Black Gold of Beaumont

January 06, 2017  •  Leave a Comment

After moving on from our adventure in Goliad County, we went in search of Black Gold, Texas Tea...Oil that is.  First though, we decided to take a side trip down to the lost city of Indianola.

Indanola, TX - StreetIndanola, TX - StreetOnce one of the most important settlements on the Texas Coast, Indianola suffered severe Hurricanes and tropical storms before becoming a ghost town in the late 1800's. Now only a few call the settlement home. Once one of the most important Texas ports along the Gulf of Mexico, the settlement was established in 1846 as Indian Point. Stage coach service began in 1848 as it became firmly established as a deep-water port. Soon, it was the chief port through which European and American immigrants flowed into western Texas.

Indanola, TX - OceanIndanola, TX - Ocean

Indianola Texas in the 1800's As Indian Point began to grow and merge with the nearby settlement of Karlshaven, the two towns became one and changed its name to Indianola in February, 1849. With its rapid growth, the town soon expanded three miles down the beach to Powderhorn Bayou when Indianola was chosen as the terminus to Charles Morgan’s New York-based steamship line.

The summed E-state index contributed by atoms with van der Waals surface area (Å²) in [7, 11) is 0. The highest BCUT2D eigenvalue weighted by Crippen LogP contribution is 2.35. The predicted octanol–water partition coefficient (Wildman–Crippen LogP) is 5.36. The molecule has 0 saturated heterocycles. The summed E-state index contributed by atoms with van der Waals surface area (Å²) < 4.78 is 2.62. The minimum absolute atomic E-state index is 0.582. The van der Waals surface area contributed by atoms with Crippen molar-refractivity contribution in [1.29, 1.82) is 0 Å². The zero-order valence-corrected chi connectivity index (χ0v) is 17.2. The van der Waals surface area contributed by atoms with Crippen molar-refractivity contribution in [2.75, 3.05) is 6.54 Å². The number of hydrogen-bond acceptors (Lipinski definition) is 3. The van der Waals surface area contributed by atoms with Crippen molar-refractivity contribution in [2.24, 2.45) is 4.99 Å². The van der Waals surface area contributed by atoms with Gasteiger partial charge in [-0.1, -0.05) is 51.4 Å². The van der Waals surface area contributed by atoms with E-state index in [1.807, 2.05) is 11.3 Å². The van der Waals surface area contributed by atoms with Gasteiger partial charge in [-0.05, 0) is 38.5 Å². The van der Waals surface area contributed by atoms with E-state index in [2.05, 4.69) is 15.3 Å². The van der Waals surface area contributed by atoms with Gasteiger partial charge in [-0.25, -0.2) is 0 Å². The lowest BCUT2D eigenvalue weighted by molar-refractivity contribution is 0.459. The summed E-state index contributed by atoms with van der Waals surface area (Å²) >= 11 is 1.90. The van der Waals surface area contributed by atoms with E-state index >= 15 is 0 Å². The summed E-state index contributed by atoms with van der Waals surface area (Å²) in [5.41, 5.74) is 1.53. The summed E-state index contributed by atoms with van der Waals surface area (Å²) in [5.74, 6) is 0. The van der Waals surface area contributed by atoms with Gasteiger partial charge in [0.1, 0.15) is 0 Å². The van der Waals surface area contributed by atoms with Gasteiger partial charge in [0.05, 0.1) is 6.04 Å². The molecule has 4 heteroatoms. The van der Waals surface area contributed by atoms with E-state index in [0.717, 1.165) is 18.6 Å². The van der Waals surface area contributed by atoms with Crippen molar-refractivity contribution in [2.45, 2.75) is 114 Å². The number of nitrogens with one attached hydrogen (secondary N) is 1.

In 1852 Indianola was made the Calhoun County seat, and at its peak had around 2,000 residents, but in 1875 it was practically wiped off the coast in a Hurricane. Another storm in 1886 would be the death knell of the city and the county seat was moved.

Today there is a chunk of granite from the original courthouse along the coastline

Calhoun County Courthouse GraniteOne of the few remaining remnants of the original Indianola is this chunk of granite put here as a monument from the original Calhoun County Courthouse. . It's inscription reads: 

Calhoun County Courthouse
Edward Beaumont Architect 1859
During the Storms of 1875 and 1886
precious lives were saved within its walls
of shell, concrete and lime.
Abandoned 1886

You can read more about Indianola HERE.

After a windy time in Indianola, we pushed our way to Galveston Island for a quick pass through on our way to find Oil.

Galveston, TX - Pleasure PierGalveston, TX - Pleasure PierAmusement on the Pier on Galveston Island Galveston, TX - Pleasure Pier - 3Galveston, TX - Pleasure Pier - 3 Sorry folks, no time to stop and explore in Galveston Island, but you can check out our little Galveston Photo Collection HERE.

Our primary destination for this portion of our journey was Beaumont, a city built by fortunes in Oil. Unfortunately, our timing for staying here on New Years weekend wasn't ideal as Mother Nature provided her own "gusher" and washed out many of our plans. However that didn't stop us from paying a visit to some pretty cool museums, including the Texas Energy Museum in downtown Beaumont. 

Beaumont, TX - Energy MuseumBeaumont, TX - Energy Museum The Texas Energy Museum opened in 1990 in the downtown district, and explores the history, various equipment used, and companies associated with the Texas Oil Boom of the early 1900's.